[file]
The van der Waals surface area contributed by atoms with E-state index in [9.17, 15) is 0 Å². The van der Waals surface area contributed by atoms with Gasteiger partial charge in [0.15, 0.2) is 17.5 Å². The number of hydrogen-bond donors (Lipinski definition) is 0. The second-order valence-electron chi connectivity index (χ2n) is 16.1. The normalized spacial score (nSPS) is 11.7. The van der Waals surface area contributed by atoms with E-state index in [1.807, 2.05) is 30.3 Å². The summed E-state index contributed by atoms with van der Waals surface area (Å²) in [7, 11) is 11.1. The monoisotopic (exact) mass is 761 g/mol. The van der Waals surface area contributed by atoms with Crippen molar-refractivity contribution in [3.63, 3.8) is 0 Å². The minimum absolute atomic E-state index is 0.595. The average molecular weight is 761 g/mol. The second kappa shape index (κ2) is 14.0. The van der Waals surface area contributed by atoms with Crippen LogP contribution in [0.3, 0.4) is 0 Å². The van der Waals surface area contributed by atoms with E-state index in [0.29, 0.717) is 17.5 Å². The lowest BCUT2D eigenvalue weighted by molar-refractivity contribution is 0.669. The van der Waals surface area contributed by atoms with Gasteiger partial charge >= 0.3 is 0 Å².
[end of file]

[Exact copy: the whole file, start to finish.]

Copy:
The van der Waals surface area contributed by atoms with E-state index in [9.17, 15) is 0 Å². The van der Waals surface area contributed by atoms with Gasteiger partial charge in [0.15, 0.2) is 17.5 Å². The number of hydrogen-bond donors (Lipinski definition) is 0. The second-order valence-electron chi connectivity index (χ2n) is 16.1. The normalized spacial score (nSPS) is 11.7. The van der Waals surface area contributed by atoms with E-state index in [1.807, 2.05) is 30.3 Å². The summed E-state index contributed by atoms with van der Waals surface area (Å²) in [7, 11) is 11.1. The monoisotopic (exact) mass is 761 g/mol. The van der Waals surface area contributed by atoms with Crippen molar-refractivity contribution in [3.63, 3.8) is 0 Å². The minimum absolute atomic E-state index is 0.595. The average molecular weight is 761 g/mol. The second kappa shape index (κ2) is 14.0. The van der Waals surface area contributed by atoms with Crippen LogP contribution in [0.3, 0.4) is 0 Å². The van der Waals surface area contributed by atoms with E-state index in [0.29, 0.717) is 17.5 Å². The lowest BCUT2D eigenvalue weighted by molar-refractivity contribution is 0.669. The van der Waals surface area contributed by atoms with Gasteiger partial charge >= 0.3 is 0 Å².